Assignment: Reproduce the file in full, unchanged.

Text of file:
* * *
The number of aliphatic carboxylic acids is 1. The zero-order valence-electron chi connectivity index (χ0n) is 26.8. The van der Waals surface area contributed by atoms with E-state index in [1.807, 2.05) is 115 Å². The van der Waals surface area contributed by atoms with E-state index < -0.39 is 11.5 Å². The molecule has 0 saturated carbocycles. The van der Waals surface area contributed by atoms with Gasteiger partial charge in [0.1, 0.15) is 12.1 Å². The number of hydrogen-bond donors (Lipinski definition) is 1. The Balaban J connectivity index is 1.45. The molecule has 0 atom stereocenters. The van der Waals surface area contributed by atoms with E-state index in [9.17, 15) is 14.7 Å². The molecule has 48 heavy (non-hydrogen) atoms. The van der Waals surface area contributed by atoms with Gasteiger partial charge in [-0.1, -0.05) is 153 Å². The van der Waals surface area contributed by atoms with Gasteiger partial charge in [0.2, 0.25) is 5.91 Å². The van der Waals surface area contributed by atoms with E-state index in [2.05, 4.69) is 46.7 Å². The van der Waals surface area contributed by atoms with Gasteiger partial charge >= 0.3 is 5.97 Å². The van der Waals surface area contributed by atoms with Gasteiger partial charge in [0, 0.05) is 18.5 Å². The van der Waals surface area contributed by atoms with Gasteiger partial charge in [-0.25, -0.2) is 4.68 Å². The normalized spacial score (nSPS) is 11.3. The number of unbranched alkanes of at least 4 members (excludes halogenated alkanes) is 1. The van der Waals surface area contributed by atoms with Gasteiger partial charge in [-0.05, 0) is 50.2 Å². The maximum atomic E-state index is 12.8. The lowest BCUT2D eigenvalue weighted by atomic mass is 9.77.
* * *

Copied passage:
The number of aliphatic carboxylic acids is 1. The zero-order valence-electron chi connectivity index (χ0n) is 26.8. The van der Waals surface area contributed by atoms with E-state index in [1.807, 2.05) is 115 Å². The van der Waals surface area contributed by atoms with E-state index < -0.39 is 11.5 Å². The molecule has 0 saturated carbocycles. The van der Waals surface area contributed by atoms with Gasteiger partial charge in [0.1, 0.15) is 12.1 Å². The number of hydrogen-bond donors (Lipinski definition) is 1. The Balaban J connectivity index is 1.45. The molecule has 0 atom stereocenters. The van der Waals surface area contributed by atoms with E-state index in [9.17, 15) is 14.7 Å². The molecule has 48 heavy (non-hydrogen) atoms. The van der Waals surface area contributed by atoms with Gasteiger partial charge in [-0.1, -0.05) is 153 Å². The van der Waals surface area contributed by atoms with Gasteiger partial charge in [0.2, 0.25) is 5.91 Å². The van der Waals surface area contributed by atoms with E-state index in [2.05, 4.69) is 46.7 Å². The van der Waals surface area contributed by atoms with Gasteiger partial charge >= 0.3 is 5.97 Å². The van der Waals surface area contributed by atoms with Gasteiger partial charge in [0, 0.05) is 18.5 Å². The van der Waals surface area contributed by atoms with Gasteiger partial charge in [-0.25, -0.2) is 4.68 Å². The normalized spacial score (nSPS) is 11.3. The number of unbranched alkanes of at least 4 members (excludes halogenated alkanes) is 1. The van der Waals surface area contributed by atoms with Gasteiger partial charge in [-0.05, 0) is 50.2 Å². The maximum atomic E-state index is 12.8. The lowest BCUT2D eigenvalue weighted by atomic mass is 9.77.